They're called synthetic elements:
"In chemistry, a synthetic element is a chemical element that does not occur naturally on Earth, and can only be created artificially. So far, 20 synthetic elements have been created (those with atomic numbers 99–118). All are unstable, decaying with half-lives ranging from a year to a few milliseconds.

"Nine other elements were first created artificially and thus considered synthetic, but later discovered to exist naturally (in trace quantities) as well; among them plutonium - first synthesized in 1940 - the one best known to laypeople, because of its use in atomic bombs and nuclear reactors...."
("Synthetic elements," Wikipedia)

'Meddling With Nature,' Being Human

Individual Catholics may dislike science, or feel that 'meddling with nature' is wrong. Catholics don't have to keep up with what we're learning about the cosmos: but it's okay.

The Church says that learning about nature and finding new ways to work with it is what we're designed for. We can decide to use what we learn for good or evil, and that's built into us too. (Catechism of the Catholic Church, 159, 282-284, 1730-1738, 2292-2295, 2375)

Scientists have been learning a very great deal about the origins of humankind, Earth, and the universe in recent centuries:
"...These discoveries invite us to even greater admiration for the greatness of the Creator, prompting us to give him thanks for all his works and for the understanding and wisdom he gives to scholars and researchers...."
(Catechism, 283)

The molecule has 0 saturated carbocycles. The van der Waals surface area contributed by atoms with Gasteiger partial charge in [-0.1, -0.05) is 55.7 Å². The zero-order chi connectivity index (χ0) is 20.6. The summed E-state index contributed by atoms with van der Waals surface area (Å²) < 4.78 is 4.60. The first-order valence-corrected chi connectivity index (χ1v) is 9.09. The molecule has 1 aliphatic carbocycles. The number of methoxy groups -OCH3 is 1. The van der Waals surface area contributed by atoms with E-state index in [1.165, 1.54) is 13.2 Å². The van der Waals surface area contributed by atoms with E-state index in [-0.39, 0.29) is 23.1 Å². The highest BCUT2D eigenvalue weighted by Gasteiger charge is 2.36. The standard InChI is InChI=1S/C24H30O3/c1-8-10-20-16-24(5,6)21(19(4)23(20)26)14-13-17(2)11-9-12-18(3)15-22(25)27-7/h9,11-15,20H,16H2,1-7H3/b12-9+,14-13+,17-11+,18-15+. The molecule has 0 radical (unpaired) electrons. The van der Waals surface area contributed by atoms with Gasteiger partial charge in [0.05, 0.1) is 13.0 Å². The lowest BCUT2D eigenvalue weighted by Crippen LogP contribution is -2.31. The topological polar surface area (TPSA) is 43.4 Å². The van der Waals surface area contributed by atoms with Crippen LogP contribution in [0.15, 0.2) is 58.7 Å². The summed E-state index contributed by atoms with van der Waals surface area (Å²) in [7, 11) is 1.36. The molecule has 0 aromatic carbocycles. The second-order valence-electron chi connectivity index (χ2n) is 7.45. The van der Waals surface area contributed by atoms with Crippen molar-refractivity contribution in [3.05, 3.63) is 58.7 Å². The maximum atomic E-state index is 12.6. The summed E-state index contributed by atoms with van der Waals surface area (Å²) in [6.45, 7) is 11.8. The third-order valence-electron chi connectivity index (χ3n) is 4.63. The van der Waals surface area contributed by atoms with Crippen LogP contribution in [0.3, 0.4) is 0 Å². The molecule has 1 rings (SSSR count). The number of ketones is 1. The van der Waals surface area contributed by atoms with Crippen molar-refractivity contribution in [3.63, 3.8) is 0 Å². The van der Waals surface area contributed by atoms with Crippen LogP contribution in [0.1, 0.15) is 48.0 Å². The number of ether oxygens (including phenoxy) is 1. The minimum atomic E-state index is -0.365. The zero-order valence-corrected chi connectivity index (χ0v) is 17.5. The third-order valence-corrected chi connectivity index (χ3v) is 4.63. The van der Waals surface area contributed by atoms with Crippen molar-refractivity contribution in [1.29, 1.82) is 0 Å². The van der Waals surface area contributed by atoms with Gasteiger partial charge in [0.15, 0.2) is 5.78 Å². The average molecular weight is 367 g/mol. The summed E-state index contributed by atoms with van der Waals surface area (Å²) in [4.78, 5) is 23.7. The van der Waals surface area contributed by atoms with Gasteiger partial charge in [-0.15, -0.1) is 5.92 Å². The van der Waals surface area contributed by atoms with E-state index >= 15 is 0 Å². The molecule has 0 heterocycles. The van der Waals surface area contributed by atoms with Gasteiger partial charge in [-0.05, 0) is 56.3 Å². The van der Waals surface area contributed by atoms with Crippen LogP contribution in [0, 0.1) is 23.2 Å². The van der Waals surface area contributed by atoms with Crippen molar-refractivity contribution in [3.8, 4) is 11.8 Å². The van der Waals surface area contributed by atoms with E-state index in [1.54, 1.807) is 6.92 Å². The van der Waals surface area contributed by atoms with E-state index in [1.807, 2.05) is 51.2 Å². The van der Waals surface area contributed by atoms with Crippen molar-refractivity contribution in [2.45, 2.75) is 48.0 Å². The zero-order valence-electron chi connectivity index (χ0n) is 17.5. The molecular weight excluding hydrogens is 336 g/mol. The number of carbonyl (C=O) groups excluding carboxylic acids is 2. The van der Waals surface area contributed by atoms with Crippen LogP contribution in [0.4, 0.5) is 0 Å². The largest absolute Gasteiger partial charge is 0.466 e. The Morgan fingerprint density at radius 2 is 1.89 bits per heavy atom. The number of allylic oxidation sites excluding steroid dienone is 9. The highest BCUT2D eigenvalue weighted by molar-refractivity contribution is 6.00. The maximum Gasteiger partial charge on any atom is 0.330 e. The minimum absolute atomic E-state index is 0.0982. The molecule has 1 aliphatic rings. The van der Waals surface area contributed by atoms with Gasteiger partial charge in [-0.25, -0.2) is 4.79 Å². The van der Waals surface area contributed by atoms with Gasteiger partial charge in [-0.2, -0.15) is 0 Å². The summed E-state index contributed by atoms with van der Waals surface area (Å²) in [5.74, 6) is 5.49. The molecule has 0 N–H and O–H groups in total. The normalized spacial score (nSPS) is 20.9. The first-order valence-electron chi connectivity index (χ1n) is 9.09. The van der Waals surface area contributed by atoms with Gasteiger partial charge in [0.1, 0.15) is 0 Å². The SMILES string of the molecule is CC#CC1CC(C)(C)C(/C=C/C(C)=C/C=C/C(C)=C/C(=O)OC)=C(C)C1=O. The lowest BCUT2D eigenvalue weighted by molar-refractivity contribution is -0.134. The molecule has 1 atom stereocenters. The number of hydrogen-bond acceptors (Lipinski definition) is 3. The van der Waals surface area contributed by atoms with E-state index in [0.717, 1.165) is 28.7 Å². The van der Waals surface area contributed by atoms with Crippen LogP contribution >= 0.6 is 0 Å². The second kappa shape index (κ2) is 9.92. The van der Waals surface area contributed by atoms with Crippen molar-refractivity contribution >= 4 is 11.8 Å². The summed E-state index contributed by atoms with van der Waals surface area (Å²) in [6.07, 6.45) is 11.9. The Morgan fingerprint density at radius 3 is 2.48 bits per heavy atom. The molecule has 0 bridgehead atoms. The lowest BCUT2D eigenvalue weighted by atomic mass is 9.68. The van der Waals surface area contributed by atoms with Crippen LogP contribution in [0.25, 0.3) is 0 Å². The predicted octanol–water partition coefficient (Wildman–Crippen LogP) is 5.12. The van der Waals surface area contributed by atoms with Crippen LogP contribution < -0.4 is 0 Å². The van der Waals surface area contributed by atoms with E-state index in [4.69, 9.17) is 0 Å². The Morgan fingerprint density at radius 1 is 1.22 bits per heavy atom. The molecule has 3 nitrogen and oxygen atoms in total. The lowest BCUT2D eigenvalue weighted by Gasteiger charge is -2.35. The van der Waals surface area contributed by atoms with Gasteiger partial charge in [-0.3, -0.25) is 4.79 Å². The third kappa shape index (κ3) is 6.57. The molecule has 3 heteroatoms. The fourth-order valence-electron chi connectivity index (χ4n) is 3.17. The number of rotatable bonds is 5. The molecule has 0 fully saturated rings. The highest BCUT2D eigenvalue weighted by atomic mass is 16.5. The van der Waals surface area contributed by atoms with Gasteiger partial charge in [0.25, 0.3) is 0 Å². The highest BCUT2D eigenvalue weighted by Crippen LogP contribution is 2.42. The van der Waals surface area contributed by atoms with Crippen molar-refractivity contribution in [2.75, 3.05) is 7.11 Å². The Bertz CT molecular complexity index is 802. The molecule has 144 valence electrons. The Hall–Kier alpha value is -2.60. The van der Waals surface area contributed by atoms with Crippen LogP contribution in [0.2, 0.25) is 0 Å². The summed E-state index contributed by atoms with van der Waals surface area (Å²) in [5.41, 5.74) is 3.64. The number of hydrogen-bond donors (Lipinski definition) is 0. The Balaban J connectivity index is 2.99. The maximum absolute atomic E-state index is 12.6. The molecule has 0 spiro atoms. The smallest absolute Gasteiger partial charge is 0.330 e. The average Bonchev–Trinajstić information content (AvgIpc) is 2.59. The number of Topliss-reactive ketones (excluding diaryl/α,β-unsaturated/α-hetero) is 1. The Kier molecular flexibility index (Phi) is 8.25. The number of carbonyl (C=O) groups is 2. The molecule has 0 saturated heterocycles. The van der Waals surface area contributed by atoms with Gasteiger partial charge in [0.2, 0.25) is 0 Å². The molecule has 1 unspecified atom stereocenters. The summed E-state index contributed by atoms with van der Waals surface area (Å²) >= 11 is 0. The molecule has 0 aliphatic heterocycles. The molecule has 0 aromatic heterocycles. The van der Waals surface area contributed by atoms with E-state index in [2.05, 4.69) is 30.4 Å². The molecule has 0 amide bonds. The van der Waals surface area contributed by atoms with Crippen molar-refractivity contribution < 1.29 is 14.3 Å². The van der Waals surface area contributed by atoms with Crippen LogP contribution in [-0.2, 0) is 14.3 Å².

That's not a new idea. More than two thousand years ago, someone wrote this:
"Now God grant I speak suitably and value these endowments at their worth: For he is the guide of Wisdom and the director of the wise.

"For both we and our words are in his hand, as well as all prudence and knowledge of crafts.

"For he gave me sound knowledge of existing things, that I might know the organization of the universe and the force of its elements,

"The beginning and the end and the midpoint of times, the changes in the sun's course and the variations of the seasons."
(Wisdom 7:15-18)

2. When Earth Froze Over

"What Was Frigid 'Snowball Earth' Really Like?"
Nola Taylor Redd, Astrobiology Magazine, via (August 23, 2013)

" During vast ice ages millions of years ago, sheets of glaciers stretched from the poles almost to the equator, covering the Earth in a frozen skin. Conditions on the "snowball Earth," as scientists refer to it, made the planet a completely different place.

" 'We're essentially talking about another world,' said Linda Sohl of the NASA Goddard Institute for Space Studies in New York.

"In May, Sohl spoke with a small group at a lunchtime seminar, later posted online, about the evolution of the understanding of the snowball Earth and how it has changed as technology has improved...."
The last I heard, some scientists still aren't convinced that Earth froze over. A big problem, apparently, is that they don't know how it could have thawed again: and so don't think the global ice sheet could have existed. Maybe I'm being unfair: or, not.

My guess is that researchers who found evidence of near-global glaciers are right, and that we're still learning about exactly when these industrial strength ice ages happened.

Glacial Deposits Near the Equator

"...By the early 1990s, scientists had found several unusual features that indicated something chilling had happened in the past. Glacial deposits of similar ages appeared on almost every continent. Evidence revealed that capped carbonates - limestone overlays formed by the ocean - lying on top of the glacial deposits had formed where they were found, rather than having migrated south from higher latitudes.

" 'There had been this growing consensus that we'd had some terrible ice ages back in the past,' Sohl said.